Recorded in a very small room that I called a studio, but was actually a bedroom filled with secondhand recording equipment, LugRadio involved my three compadres and me opining into four precariously balanced microphones that fed into a computer. Episode 1 was around half an hour long, composed of bad jokes and a book review, and totally unpolished. At the time, it was just new and different. (Little did we know that four years later we would wrap up the show having achieved over two million downloads.) Anyway, enough of the self-congratulatory back-patting and back to the story….

With the show out, we did what many of us in the open source world do—we set up forums, wikis, and channels, and tried to get people together around our new project. The forums went online first (http://forums.lugradio.org), and people started joining.

The 22nd member was a guy called Ben Thorp, known as mrben on the forums. An Englishman living in Scotland, mrben was an open source enthusiast who stumbled onto the forums, listened to the show, and liked what he heard. For the four years that LugRadio lasted, mrben was there every single day: in total contributing over 3,000 posts; involving himself in the chat channel, the wiki, and the organization of the live events; running an episode download mirror; and much more. mrben was there every step of the way, loving every second of it.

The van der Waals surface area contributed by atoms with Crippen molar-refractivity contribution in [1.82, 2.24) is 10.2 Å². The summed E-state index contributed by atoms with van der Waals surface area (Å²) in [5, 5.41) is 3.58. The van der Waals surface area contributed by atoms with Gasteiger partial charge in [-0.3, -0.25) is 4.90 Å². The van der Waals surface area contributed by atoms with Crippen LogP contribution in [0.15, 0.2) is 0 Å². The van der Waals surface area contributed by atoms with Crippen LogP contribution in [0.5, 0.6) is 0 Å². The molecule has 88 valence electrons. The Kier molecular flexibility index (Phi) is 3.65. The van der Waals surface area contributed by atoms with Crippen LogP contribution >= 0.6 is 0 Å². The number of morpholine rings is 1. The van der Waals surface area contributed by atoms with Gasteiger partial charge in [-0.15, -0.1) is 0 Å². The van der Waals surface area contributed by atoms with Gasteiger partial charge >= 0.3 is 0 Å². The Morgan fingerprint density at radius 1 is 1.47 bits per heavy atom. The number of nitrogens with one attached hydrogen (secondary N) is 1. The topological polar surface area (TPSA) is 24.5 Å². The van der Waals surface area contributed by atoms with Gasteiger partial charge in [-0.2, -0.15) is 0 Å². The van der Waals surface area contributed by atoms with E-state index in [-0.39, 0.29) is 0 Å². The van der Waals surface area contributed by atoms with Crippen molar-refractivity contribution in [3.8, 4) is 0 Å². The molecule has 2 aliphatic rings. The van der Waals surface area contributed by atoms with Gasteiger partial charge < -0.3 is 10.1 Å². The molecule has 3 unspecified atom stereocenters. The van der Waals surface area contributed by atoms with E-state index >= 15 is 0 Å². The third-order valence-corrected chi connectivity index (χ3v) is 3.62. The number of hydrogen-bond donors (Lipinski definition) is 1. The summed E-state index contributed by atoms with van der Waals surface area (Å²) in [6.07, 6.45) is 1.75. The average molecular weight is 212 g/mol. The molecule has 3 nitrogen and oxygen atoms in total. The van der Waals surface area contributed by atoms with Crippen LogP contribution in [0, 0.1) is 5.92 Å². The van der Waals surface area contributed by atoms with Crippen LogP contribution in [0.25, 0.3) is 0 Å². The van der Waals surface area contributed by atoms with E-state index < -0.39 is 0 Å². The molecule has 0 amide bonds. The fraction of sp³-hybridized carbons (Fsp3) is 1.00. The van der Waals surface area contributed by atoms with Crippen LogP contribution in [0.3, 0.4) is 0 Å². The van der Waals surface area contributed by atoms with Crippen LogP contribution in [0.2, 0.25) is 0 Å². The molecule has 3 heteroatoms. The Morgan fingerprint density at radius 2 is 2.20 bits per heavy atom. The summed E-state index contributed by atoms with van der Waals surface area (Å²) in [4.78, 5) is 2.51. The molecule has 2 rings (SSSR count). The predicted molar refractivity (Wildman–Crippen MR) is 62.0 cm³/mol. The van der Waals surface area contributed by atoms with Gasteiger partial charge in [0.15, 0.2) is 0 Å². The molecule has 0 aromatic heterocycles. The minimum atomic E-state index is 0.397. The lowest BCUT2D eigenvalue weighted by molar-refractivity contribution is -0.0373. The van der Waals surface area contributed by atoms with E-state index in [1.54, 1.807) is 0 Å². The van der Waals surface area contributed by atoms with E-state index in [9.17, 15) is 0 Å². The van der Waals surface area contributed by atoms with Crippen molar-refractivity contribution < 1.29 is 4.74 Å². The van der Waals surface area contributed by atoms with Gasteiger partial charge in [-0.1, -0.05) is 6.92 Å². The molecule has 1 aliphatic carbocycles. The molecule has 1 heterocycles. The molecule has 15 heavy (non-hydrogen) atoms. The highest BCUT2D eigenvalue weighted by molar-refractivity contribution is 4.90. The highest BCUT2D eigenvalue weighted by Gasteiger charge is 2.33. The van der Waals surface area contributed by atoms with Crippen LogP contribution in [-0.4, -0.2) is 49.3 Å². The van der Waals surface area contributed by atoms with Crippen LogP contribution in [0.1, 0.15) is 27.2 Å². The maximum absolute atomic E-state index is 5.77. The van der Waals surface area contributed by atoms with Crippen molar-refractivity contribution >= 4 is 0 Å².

The first question is—why? Why does a 30-something Engli-Scot decide to immerse himself so deeply in a group of people he has never met before? What is it that makes him want to spend time away from his friends and family to contribute to a radio show performed by four
strangers in a different country? Why would he want to contribute to something with seemingly no financial, career, or other conventional benefit to him?

A cynic could argue that mrben is some kind of socially challenged nerd who can only communicate with other similarly socially inept nerds. Conventional wisdom sometimes argues that anyone who contributes their time freely to something that could not benefit them financially is weird. This was clearly not the case with Ben. He had a job, a wife, and a child. He went to church regularly. When I had the pleasure of socializing with him, I found him a fun, smart, and entertaining part of the group. In fact, at two of the live events, he was a guest in my home. Social deviation was clearly not the answer, or if it was, he hid it well.

The reason why Ben was so involved in LugRadio, why Neil ran the Linux User Group meeting, and why thousands of other community members around the world get together, comes down to one simple word: belonging.